So, what does a Long-Legged Doji signify?
Acorrding to the textbooks: Indecision.
The long shadows reveal neither buyers nor sellers could clinch the victory.
In essence, supply and demand are in balance.
Key Point To Remember: The long upper and lower shadows on a Long-Legged Doji should be reasonably large, suggesting the presence of profit-taking. On the contrary, shorter shadows typically reflect minor market fluctuations rather than major trading activity by banks.
While you might spot these more frequently on lower timeframes, don’t be surprised to see them forming on higher ones too.
But here’s a mind-boggler for you:
Ever wondered what causes the long lower shadow?
Well, somebody’s got to soak up all those sellers, right?
Only one suspect fits the bill… and yes, you guessed it – it’s the banks!
The banks swoop in to mop up the sellers, pocketing profits just like with most other long lower shadow candlesticks. Sure, the sellers put up a fight, but the banks cleverly exploit the initial selling spree to cash in on open short positions, which then leads to the formation of that long lower wick.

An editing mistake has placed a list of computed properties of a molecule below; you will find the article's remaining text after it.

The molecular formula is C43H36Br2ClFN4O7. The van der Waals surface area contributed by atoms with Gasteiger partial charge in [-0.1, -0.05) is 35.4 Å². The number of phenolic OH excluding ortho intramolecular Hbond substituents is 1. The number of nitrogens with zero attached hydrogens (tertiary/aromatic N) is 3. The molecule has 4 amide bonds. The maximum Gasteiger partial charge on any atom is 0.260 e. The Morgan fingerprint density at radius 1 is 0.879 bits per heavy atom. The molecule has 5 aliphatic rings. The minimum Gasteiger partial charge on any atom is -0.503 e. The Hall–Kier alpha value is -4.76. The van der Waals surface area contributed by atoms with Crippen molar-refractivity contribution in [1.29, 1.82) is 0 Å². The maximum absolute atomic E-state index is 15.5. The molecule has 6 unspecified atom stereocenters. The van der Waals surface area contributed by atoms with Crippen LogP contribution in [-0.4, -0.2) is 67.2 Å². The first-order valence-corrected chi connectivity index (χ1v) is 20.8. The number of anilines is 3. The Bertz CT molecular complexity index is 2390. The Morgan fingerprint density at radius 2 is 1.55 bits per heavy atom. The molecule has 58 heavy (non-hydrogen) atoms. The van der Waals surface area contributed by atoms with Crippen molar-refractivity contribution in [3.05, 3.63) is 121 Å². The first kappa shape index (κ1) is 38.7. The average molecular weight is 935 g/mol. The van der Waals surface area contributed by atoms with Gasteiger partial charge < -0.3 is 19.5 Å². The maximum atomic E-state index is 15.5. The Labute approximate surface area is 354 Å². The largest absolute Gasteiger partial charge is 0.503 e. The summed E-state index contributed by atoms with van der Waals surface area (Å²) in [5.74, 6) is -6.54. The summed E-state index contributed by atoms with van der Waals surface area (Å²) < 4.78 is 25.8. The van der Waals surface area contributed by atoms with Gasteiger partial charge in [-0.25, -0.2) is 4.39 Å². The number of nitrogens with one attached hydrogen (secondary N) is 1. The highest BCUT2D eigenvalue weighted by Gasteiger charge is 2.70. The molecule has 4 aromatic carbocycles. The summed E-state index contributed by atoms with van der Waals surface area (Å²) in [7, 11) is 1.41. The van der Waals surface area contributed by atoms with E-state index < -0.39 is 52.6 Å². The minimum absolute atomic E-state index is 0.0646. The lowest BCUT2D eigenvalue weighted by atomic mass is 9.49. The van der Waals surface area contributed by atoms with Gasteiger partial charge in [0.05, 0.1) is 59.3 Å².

Makes sense now, doesn’t it?
How To Interprate Long Legged Doji Candlesticks
Just like their long lower shadow candlestick cousins, long-legged doji candles typically signal that banks are cashing in on their open short trades.
But there’s a twist…
The candles are not quite as reliable as you might think.
While the long-legged doji does suggest banks are pocketing profits, it leans more towards them expecting the current move to continue, rather than signaling a retracement or reversal.
You can spot this by looking at the long upper and lower shadows of the candle.
Here’s a thought:
Why would the banks allow sellers to push price back to the opening level if they were anticipating a price reversal or retracement soon?
Doesn’t quite add up, does it?
That’s why the long-legged doji plays second fiddle to other candle signals.